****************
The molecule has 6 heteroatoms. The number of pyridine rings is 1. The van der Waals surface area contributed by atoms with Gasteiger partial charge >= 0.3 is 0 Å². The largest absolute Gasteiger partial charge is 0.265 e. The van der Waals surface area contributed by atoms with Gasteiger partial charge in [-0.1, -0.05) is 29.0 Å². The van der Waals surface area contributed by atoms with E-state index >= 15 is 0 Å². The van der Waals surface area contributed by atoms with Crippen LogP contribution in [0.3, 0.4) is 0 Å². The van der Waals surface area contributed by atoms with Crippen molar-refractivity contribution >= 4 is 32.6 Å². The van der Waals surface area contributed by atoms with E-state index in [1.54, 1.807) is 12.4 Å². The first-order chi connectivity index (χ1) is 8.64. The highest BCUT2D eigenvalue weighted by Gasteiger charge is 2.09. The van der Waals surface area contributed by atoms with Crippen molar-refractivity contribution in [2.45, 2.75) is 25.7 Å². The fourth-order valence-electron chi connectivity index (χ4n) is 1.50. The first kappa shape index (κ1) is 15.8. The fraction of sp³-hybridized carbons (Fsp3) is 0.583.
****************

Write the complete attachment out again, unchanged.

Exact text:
The molecule has 6 heteroatoms. The number of pyridine rings is 1. The van der Waals surface area contributed by atoms with Gasteiger partial charge >= 0.3 is 0 Å². The largest absolute Gasteiger partial charge is 0.265 e. The van der Waals surface area contributed by atoms with Gasteiger partial charge in [-0.1, -0.05) is 29.0 Å². The van der Waals surface area contributed by atoms with E-state index >= 15 is 0 Å². The van der Waals surface area contributed by atoms with Crippen LogP contribution in [0.3, 0.4) is 0 Å². The van der Waals surface area contributed by atoms with Crippen molar-refractivity contribution >= 4 is 32.6 Å². The van der Waals surface area contributed by atoms with E-state index in [1.54, 1.807) is 12.4 Å². The first-order chi connectivity index (χ1) is 8.64. The highest BCUT2D eigenvalue weighted by Gasteiger charge is 2.09. The van der Waals surface area contributed by atoms with Crippen molar-refractivity contribution in [2.45, 2.75) is 25.7 Å². The fourth-order valence-electron chi connectivity index (χ4n) is 1.50. The first kappa shape index (κ1) is 15.8. The fraction of sp³-hybridized carbons (Fsp3) is 0.583.